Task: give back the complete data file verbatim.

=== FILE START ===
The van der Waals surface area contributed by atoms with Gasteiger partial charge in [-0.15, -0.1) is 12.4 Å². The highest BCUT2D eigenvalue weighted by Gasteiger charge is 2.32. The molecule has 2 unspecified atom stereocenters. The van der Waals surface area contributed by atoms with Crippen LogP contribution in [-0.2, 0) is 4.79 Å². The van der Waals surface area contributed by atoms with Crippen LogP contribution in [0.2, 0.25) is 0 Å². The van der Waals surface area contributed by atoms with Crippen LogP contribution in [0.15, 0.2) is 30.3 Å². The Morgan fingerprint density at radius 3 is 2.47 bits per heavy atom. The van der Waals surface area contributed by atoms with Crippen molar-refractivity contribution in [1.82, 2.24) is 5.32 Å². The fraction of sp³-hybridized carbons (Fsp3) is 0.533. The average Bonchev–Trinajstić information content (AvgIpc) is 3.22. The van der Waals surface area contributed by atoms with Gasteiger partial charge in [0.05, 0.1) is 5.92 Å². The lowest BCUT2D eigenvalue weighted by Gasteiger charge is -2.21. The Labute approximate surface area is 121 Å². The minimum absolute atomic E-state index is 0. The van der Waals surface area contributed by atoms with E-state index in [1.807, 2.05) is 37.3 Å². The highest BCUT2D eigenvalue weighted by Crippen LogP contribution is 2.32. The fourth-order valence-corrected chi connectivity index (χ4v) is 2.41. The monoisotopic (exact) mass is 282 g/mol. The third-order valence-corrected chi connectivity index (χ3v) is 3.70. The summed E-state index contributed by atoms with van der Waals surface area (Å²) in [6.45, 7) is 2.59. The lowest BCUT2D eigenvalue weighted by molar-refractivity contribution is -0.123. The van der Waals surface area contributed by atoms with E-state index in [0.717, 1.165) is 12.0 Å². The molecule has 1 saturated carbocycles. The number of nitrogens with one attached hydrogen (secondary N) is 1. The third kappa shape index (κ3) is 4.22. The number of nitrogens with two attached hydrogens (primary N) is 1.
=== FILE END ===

The van der Waals surface area contributed by atoms with Gasteiger partial charge in [-0.15, -0.1) is 12.4 Å². The highest BCUT2D eigenvalue weighted by Gasteiger charge is 2.32. The molecule has 2 unspecified atom stereocenters. The van der Waals surface area contributed by atoms with Crippen LogP contribution in [-0.2, 0) is 4.79 Å². The van der Waals surface area contributed by atoms with Crippen LogP contribution in [0.2, 0.25) is 0 Å². The van der Waals surface area contributed by atoms with Crippen LogP contribution in [0.15, 0.2) is 30.3 Å². The Morgan fingerprint density at radius 3 is 2.47 bits per heavy atom. The van der Waals surface area contributed by atoms with Crippen molar-refractivity contribution in [1.82, 2.24) is 5.32 Å². The fraction of sp³-hybridized carbons (Fsp3) is 0.533. The average Bonchev–Trinajstić information content (AvgIpc) is 3.22. The van der Waals surface area contributed by atoms with Gasteiger partial charge in [0.05, 0.1) is 5.92 Å². The lowest BCUT2D eigenvalue weighted by Gasteiger charge is -2.21. The Labute approximate surface area is 121 Å². The minimum absolute atomic E-state index is 0. The van der Waals surface area contributed by atoms with E-state index in [1.807, 2.05) is 37.3 Å². The highest BCUT2D eigenvalue weighted by Crippen LogP contribution is 2.32. The fourth-order valence-corrected chi connectivity index (χ4v) is 2.41. The monoisotopic (exact) mass is 282 g/mol. The third-order valence-corrected chi connectivity index (χ3v) is 3.70. The summed E-state index contributed by atoms with van der Waals surface area (Å²) in [6.45, 7) is 2.59. The lowest BCUT2D eigenvalue weighted by molar-refractivity contribution is -0.123. The van der Waals surface area contributed by atoms with E-state index in [0.717, 1.165) is 12.0 Å². The molecule has 1 saturated carbocycles. The number of nitrogens with one attached hydrogen (secondary N) is 1. The third kappa shape index (κ3) is 4.22. The number of nitrogens with two attached hydrogens (primary N) is 1.